I came, I saw, I had a cheeseburger

THE FIRST couple of minutes in the queue for Planet Hollywood went fine, even rather well. We stood at the back, not entirely sure if we were going to commit ourselves or not. Then, no longer at the very back, I could feel the beginnings of settling in, of wanting some return on my investment. Angela kept saying: 'Come on,' and 'For God's sake]' I told her that the queue was part of the point of the place. Anyway, the second couple of minutes were a lot worse.

After half an hour, hungry, I went to get some beer and crisps from the shop up the road, walking past half-empty Indian, Chinese and Italian restaurants. When I got back, we had advanced a few feet - enough, if we craned our necks, to see the motorcycle ridden by Mel Gibson in Lethal Weapon in the lobby, to get close to the Planet Hollywood officials, wearing the brashly cheerful, logo- etched Planet Hollywood uniform.

Inside, much later, we took our place in another queue, roped off, guarded, with a view of part of the central hall. The roof twinkled with points of light; screens exploded with lurid clips from action movies. People were shouting, the staff talking to each other on mobile phones. Next to me, on the wall in a perspex case, was the knife used by Sylvester Stallone in Rambo III. The very knife. Across the corridor, in another perspex case, was the Arctic Parka worn by Bruce Willis in Die Hard 2. It was bluish, a little ripped, with a label: 'Arctic parka. Flight type. Not Endangered species. Dry Clean Only.' Crass, certainly. But how could it be crass to be interested in it? It's like looking at Roman remains, except for the fact that it's actually fascinating, actually relevant. This is part of the most powerful imperialism in history; I've seen people in Bruce Willis T-shirts in four continents. Next to the Arctic Parka was Mel Gibson's flak jacket from Lethal Weapon, with the genuine fake bullet holes you see in the film; then there was Errol Flynn's battered old leather smock from the 1938 movie Robin Hood. And the jacket worn by Orson Welles in Citizen Kane. Okay? Is that not fascinating? The jacket worn by the star of perhaps, or at least in many people's opinion, the best movie ever made? Think how many people have seen that jacket, and not remembered it. I certainly didn't remember it. It's striped. It looks really old. Next time I see the film I'll look out for it.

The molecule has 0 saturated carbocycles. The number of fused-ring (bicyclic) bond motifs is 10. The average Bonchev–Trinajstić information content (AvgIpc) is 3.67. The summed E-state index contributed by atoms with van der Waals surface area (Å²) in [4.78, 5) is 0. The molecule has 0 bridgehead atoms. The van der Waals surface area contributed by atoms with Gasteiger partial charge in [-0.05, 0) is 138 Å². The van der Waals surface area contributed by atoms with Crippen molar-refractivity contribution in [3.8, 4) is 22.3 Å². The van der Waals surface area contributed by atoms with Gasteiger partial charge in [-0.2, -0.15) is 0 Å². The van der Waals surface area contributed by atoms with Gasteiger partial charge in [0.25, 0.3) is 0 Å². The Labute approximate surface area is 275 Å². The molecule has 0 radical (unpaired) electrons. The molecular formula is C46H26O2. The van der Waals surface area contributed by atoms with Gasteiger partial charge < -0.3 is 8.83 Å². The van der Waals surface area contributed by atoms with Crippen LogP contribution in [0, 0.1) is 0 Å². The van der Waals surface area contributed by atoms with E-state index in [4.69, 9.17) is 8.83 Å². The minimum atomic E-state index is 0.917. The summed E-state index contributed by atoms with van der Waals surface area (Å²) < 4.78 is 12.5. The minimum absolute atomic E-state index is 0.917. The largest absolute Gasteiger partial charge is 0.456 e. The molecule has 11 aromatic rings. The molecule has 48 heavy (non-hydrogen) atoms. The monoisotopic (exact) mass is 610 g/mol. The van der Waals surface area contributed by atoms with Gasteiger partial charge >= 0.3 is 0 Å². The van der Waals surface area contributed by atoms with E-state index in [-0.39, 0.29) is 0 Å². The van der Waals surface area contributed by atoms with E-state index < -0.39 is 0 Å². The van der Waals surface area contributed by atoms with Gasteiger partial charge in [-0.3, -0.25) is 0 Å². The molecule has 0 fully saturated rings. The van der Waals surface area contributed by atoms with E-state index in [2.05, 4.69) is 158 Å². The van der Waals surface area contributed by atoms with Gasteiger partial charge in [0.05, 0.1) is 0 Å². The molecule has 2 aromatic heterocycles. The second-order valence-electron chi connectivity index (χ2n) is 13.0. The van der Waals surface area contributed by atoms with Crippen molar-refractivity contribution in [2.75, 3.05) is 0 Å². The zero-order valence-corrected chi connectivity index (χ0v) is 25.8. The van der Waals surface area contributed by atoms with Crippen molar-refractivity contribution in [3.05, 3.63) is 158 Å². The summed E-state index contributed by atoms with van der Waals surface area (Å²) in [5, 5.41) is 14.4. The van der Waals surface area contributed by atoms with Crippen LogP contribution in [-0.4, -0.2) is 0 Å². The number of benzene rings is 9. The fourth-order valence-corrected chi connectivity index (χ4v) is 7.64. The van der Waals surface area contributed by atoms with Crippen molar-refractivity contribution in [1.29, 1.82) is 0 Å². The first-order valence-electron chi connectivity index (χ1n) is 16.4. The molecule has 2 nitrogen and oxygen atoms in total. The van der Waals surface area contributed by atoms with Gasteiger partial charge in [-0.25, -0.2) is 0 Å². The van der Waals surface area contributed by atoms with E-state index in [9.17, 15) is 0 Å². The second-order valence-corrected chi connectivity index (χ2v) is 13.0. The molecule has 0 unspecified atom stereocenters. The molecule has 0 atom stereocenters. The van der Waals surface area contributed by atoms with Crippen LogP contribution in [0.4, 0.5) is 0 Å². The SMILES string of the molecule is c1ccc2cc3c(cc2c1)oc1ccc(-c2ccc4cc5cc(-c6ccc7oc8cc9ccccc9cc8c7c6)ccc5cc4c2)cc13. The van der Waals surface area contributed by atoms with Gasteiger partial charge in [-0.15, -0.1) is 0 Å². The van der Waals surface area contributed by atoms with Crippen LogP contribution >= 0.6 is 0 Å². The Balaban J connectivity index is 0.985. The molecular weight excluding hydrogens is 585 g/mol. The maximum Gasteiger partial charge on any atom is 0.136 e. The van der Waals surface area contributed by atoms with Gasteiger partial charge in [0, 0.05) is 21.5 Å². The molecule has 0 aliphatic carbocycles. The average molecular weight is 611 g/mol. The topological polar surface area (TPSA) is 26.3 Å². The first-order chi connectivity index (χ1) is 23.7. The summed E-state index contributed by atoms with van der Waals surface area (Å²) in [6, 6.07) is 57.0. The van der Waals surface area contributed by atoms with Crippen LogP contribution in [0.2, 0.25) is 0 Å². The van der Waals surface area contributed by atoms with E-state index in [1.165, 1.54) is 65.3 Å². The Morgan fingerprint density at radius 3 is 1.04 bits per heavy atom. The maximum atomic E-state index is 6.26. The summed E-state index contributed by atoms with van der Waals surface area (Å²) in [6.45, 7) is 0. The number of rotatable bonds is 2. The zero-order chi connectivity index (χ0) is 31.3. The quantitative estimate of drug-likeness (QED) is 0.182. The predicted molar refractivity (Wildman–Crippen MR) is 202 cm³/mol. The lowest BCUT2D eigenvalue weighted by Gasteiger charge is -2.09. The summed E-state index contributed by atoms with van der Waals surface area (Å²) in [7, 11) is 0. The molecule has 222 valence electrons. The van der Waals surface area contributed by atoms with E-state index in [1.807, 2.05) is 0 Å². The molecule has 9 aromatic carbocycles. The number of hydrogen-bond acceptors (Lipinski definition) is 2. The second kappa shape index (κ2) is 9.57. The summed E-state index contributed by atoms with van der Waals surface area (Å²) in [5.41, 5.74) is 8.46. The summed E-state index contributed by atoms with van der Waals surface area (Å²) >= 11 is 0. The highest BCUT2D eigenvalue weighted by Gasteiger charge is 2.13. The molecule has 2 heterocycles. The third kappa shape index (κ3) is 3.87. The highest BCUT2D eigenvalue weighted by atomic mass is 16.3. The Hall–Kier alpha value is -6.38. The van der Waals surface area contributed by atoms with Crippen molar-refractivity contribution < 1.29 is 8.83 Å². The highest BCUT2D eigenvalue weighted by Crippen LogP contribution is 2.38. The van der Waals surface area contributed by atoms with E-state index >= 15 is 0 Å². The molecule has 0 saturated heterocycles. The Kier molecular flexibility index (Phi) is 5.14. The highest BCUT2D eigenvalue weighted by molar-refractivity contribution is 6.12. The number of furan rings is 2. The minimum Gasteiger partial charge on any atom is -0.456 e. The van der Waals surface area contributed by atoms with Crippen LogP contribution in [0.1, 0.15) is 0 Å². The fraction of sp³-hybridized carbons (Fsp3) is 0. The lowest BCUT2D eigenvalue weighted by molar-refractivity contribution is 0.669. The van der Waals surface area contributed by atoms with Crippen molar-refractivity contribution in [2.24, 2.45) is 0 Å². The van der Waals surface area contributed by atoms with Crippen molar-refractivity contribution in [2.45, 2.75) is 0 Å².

I was hungry. The people in the queue beside me were hungry. But we weren't hungry for food; not exactly. We wanted this knife, this flak jacket, this smock. And did I tell you about the axe? Remember Jack Nicholson in The Shining, in one of his craziest roles, when he spends half the movie with a weirdly blank, benign smile, and then goes mad, attacking his family, breaking down the door with an axe? Here it is, labelled 'rubber stunt axe used in the film'. This is really it, this is the axe you see in the famous publicity poster. And here, on the wall, is the high-school yearbook of 'Thomas C Mapother IV', who has the shortest hair of his contemporaries, and credits for 'Varsity wrestling, Varsity soccer, Varsity club, Key club.' This is how Tom Cruise was, before anybody could have dreamed of his present celebrity, a smudge of his pre-fame face; he smiles, and wears a tie with a knot the size of an orange.

We were led to our table and offered a choice of cocktails. I had a Dirty Harry; so did Angela. She said: 'I'd like a Dirty Harry.' The waiter said: 'Wouldn't we all?' She had chicken fajitas, a Mexican dish of grilled chicken cut into strips and eaten with chilli sauce in thin pancakes. I had a cheeseburger. As we ate, cheerful action clips spooled away to the sound of disco music: somebody putting a hand over somebody's mouth; a man falling through water; a man bulging a bicep; Arnold Schwarzenegger hitting somebody so hard he flies through a window; Stone Age people fighting, an explosion, a long screen kiss, John Belushi playing a guitar, motorbikes, cars, things flashing, blowing up, more people kissing. A few feet away, a woman climbed up on to her table and danced, slowly, holding a bottle of tomato ketchup. The waiter came up and said: 'I'd recommend the white chocolate bread pudding.'

In the lavatory, as I was looking for the soap, an attendant darted out and squirted some into my hand. Another attendant said: 'What are you eating? Have you had your first course yet?'

'Yes.'

'What did you have?'

'Cheeseburger.'

'What was it like?'

'It was . . . fabulous]' I was getting into the spirit.

'Great] And what about - what about dessert?'

'I'm having the, the bread pudding]'

The first attendant chimed in: 'I envy you] The bread pudding] That would be my choice]'

There were maybe 30 colognes and perfumes: Eau Sauvage, Obsession, Eternity. That was why the place smelled so funny - a mixture of char-grilling and scent. I ate my bread pudding, watching clips from King Ralph and Lethal Weapon (II? III?) with Mel Gibson possibly on the motorcycle in the Planet Hollywood lobby, right underneath where I was sitting.

And then I walked out, slowly, past the Gladstone bag used in License to Kill, which contains a tube of toothpaste, a shaving brush, a razor, two mouse traps and a tube of Pritt, past the sand-scratched Webley pistol used by Peter O'Toole in Lawrence of Arabia, the glasses worn by Jessica Tandy in Driving Miss Daisy, and Spock's ear-tips, 'specially rare, since they have not been marred by glue- seams', and out into the tacky, pulsing, kiosk- lined, billboard-decked theme-park that is the West End of London. But I was feeling good; now I knew there was some escape from this dross; I'd seen something real. And the hamburger was fine, it really was.

Arts and Entertainment
Word master: Self holds up a copy of his novel ‘Umbrella’
books
Arts and Entertainment
Hare’s a riddle: Kit Williams with the treasure linked to Masquerade
books
Arts and Entertainment